In open regions that are more exposed to wind, the ozone vanishes, sometimes within hours or a day. But in Utah basins it can linger for weeks, Schnell said.
Evidence that gas drilling air pollution can be managed — but that more work may still need to be done — comes from north Texas, where the shale gas boom began around Fort Worth about 10 years ago.
Mike Honeycutt, director of toxicology for the Texas Commission on Environmental Quality, said that in the early years of the boom, people complained about excessive pollution. Regulators started using special hand-held cameras to pinpoint pollution sources and found some sites with high levels of benzene and other volatile organic compounds.
"It was a maintenance issue. They were in such a hurry, and they were drilling so fast, they were not being as vigilant as they should have been," Honeycutt said. "So we passed new rules that made them take more notice."
Honeycutt said the cameras, which cost about $100,000 each, have revolutionized the way inspectors monitor sites. Texas has also installed nine 24-hour air monitoring stations in the drilling region around Fort Worth, and more are on the way. Now, he said, even as drilling has increased, summer ozone levels have declined.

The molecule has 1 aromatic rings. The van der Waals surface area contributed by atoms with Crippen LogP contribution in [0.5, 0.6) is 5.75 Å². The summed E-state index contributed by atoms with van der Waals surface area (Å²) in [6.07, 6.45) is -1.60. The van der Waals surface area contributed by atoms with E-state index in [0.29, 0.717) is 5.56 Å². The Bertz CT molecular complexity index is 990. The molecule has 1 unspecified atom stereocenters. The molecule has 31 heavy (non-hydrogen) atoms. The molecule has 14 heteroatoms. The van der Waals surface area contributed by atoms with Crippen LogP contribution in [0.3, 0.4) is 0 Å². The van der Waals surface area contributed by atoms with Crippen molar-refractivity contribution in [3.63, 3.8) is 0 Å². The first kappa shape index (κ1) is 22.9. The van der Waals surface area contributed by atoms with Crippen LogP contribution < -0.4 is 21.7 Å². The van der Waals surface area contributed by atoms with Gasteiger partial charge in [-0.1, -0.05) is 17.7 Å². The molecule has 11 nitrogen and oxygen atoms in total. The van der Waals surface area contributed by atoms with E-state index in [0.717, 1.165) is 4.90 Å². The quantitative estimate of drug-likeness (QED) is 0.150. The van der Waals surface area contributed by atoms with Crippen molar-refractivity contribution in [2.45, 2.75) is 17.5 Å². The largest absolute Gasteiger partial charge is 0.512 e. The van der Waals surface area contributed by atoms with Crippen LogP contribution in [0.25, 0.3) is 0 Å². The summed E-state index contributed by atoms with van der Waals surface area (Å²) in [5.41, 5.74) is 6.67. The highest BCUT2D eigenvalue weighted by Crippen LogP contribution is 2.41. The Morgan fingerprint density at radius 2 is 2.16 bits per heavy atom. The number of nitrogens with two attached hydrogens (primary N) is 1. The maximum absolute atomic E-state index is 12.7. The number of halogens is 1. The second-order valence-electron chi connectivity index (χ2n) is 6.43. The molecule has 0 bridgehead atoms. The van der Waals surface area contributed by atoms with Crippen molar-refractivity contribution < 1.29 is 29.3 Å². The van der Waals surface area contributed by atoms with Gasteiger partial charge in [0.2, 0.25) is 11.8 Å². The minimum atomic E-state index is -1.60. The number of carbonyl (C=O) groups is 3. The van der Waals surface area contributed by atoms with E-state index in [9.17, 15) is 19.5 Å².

In 1997 there were only a few hundred shale gas wells in the Fort Worth area and the summertime ozone level hit 104 parts per billion, far above the national standard then of 85. By 2012 the number of wells had risen to about 16,000, but preliminary results show the ozone level was 87 last summer.
There's still room for improvement, Honeycutt said, but the trend is clear, since the monitoring is no longer showing worrisome levels of benzene, either.
The Environmental Protection Agency isn't completely convinced. This year the federal agency cited Wise County in north Texas, a heavy gas drilling area, for violating ozone standards. Industry groups and the state have argued that the finding was based on faulty science.
So far, NOAA scientists say they haven't found signs that gas or oil drilling is contributing to a global rise in methane.
"Not the mid-latitudes where the drilling is being done, which is interesting," said James Butler, head of global monitoring for NOAA.
The EPA has passed new rules on oil and gas emissions that are scheduled to go into effect in 2015, and in 2012 it reached legal settlements that will require companies to spend more than $14 million on pollution controls in Utah and Wyoming. Colorado, Texas and other states have passed more stringent rules, too.
Carlton Carroll, a spokesman for the American Petroleum Institute, a lobbying group for the oil and gas industry, pointed out that many companies started developing the equipment to limit methane and other pollution before the EPA rule.
"API is not opposed to controls on oil and gas operations so long as the controls are cost-effective, allow sufficient lead time and can be implemented safely," Carroll said in an email, adding that the industry has requested some technical clarifications to the rule and is working with EPA on those.
Prasad Kasibhatla, a professor of environmental chemistry at Duke University, said that controlling gas drilling pollution is "technically solvable" but requires close attention by regulators.
"One has to demonstrate that it is solved, and monitored," he said.
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